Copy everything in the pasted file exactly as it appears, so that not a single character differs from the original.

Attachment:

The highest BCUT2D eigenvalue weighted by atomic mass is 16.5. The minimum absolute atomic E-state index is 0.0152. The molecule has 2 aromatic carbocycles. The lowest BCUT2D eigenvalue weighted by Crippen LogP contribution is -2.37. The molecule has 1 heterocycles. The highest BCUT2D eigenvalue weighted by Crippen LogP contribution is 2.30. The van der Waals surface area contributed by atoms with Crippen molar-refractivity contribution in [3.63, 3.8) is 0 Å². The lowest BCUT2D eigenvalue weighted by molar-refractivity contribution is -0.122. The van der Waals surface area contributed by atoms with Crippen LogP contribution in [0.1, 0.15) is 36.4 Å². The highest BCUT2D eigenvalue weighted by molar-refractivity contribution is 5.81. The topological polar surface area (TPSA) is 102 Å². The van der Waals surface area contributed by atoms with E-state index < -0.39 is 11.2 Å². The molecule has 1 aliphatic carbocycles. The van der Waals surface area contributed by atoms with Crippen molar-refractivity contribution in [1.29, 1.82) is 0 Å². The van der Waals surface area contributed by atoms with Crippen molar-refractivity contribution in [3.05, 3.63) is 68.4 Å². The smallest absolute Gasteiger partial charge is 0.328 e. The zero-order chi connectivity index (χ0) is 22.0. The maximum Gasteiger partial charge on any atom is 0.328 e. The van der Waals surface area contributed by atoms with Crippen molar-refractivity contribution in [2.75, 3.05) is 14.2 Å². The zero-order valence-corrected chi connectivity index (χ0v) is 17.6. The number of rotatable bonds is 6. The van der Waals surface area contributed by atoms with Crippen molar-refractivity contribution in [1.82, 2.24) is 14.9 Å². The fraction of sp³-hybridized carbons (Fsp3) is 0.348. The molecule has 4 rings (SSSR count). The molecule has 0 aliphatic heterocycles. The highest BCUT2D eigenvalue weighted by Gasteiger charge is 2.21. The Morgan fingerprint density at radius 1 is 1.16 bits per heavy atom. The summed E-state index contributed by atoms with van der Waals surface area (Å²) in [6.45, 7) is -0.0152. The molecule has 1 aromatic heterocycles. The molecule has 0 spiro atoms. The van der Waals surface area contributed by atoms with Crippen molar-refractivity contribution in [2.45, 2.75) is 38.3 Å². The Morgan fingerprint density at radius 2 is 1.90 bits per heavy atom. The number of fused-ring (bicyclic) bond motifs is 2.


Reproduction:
The highest BCUT2D eigenvalue weighted by atomic mass is 16.5. The minimum absolute atomic E-state index is 0.0152. The molecule has 2 aromatic carbocycles. The lowest BCUT2D eigenvalue weighted by Crippen LogP contribution is -2.37. The molecule has 1 heterocycles. The highest BCUT2D eigenvalue weighted by Crippen LogP contribution is 2.30. The van der Waals surface area contributed by atoms with Crippen molar-refractivity contribution in [3.63, 3.8) is 0 Å². The lowest BCUT2D eigenvalue weighted by molar-refractivity contribution is -0.122. The van der Waals surface area contributed by atoms with Crippen LogP contribution in [0.1, 0.15) is 36.4 Å². The highest BCUT2D eigenvalue weighted by molar-refractivity contribution is 5.81. The topological polar surface area (TPSA) is 102 Å². The van der Waals surface area contributed by atoms with E-state index < -0.39 is 11.2 Å². The molecule has 1 aliphatic carbocycles. The van der Waals surface area contributed by atoms with Crippen molar-refractivity contribution in [1.29, 1.82) is 0 Å². The van der Waals surface area contributed by atoms with Crippen molar-refractivity contribution in [3.05, 3.63) is 68.4 Å². The smallest absolute Gasteiger partial charge is 0.328 e. The zero-order chi connectivity index (χ0) is 22.0. The maximum Gasteiger partial charge on any atom is 0.328 e. The van der Waals surface area contributed by atoms with Crippen molar-refractivity contribution in [2.75, 3.05) is 14.2 Å². The zero-order valence-corrected chi connectivity index (χ0v) is 17.6. The number of rotatable bonds is 6. The van der Waals surface area contributed by atoms with Crippen molar-refractivity contribution in [1.82, 2.24) is 14.9 Å². The fraction of sp³-hybridized carbons (Fsp3) is 0.348. The molecule has 4 rings (SSSR count). The molecule has 0 aliphatic heterocycles. The highest BCUT2D eigenvalue weighted by Gasteiger charge is 2.21. The Morgan fingerprint density at radius 1 is 1.16 bits per heavy atom. The summed E-state index contributed by atoms with van der Waals surface area (Å²) in [6.45, 7) is -0.0152. The molecule has 1 aromatic heterocycles. The molecule has 0 spiro atoms. The van der Waals surface area contributed by atoms with Crippen molar-refractivity contribution in [2.45, 2.75) is 38.3 Å². The Morgan fingerprint density at radius 2 is 1.90 bits per heavy atom. The number of fused-ring (bicyclic) bond motifs is 2.